Klaus Bosselmann is an internationally renowned scholar of environmental law who has significantly contributed to the discourse on environmental ethics, policy, law and governance at national and international levels. The impact of his work on ecological legal theory, rights of nature, ecological integrity, eco-constitutionalism, the Earth Charter and legal developments internationally and in New Zealand is widely acknowledged. Among his awards are the Inaugural Senior Scholarship Prize of the IUCN Academy of Environmental Law and the 2021 Carlowitz Sustainability Award. A number of his books have been translated into multiple languages including Im Namen der Natur (1992), When Two Wolds Collide (1994), The Principle of Sustainability (2008/2017), National Strategies for Sustainability (2014) and Earth Governance (2015).
Professor Brendon Bradley, University of Canterbury
Brendon Bradley has made significant contributions in several important areas of earthquake science and engineering. In particular, his contributions have focused on first-principles approaches to ground-motion prediction, seismic hazard analysis, and performance-based earthquake engineering. His most notable contributions have involved the development of improved methods for earthquake-induced ground motion selection, validation of empirical and simulation-based methods of ground motion prediction, and the interrogation and interpretation of ground motion observations in large earthquakes. His disciplinary research has also been acknowledged through receiving the 2016 Prime Minister’s Emerging Scientist Prize, 2013 Rutherford Discovery Fellowship, and five Marsden Fund grants. As a research leader, he co-led the establishment of QuakeCoRE as a centre of research excellence, which he currently leads as its Director. As a science communicator, he has had a major role in the dissemination of lessons from the 2010-2011 Canterbury and 2016 Kaikōura earthquakes.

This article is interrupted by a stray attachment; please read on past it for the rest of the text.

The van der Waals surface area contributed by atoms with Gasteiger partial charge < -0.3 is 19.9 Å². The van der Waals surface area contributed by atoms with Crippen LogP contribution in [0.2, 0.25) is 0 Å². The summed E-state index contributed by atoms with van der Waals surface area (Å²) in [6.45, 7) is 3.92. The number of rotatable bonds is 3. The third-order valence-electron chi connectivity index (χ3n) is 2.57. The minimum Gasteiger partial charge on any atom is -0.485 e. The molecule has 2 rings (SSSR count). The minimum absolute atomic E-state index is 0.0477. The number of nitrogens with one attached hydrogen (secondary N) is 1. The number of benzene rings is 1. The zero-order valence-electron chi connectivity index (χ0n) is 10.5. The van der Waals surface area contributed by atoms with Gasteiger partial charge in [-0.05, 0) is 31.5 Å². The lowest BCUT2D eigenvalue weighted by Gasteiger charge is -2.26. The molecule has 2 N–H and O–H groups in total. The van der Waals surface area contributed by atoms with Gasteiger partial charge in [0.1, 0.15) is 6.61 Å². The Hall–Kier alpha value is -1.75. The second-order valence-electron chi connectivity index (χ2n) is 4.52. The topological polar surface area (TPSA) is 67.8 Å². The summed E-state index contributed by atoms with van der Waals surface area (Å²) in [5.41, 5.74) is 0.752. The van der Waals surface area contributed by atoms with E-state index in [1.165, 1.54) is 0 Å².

Professor Virginia Braun, University of Auckland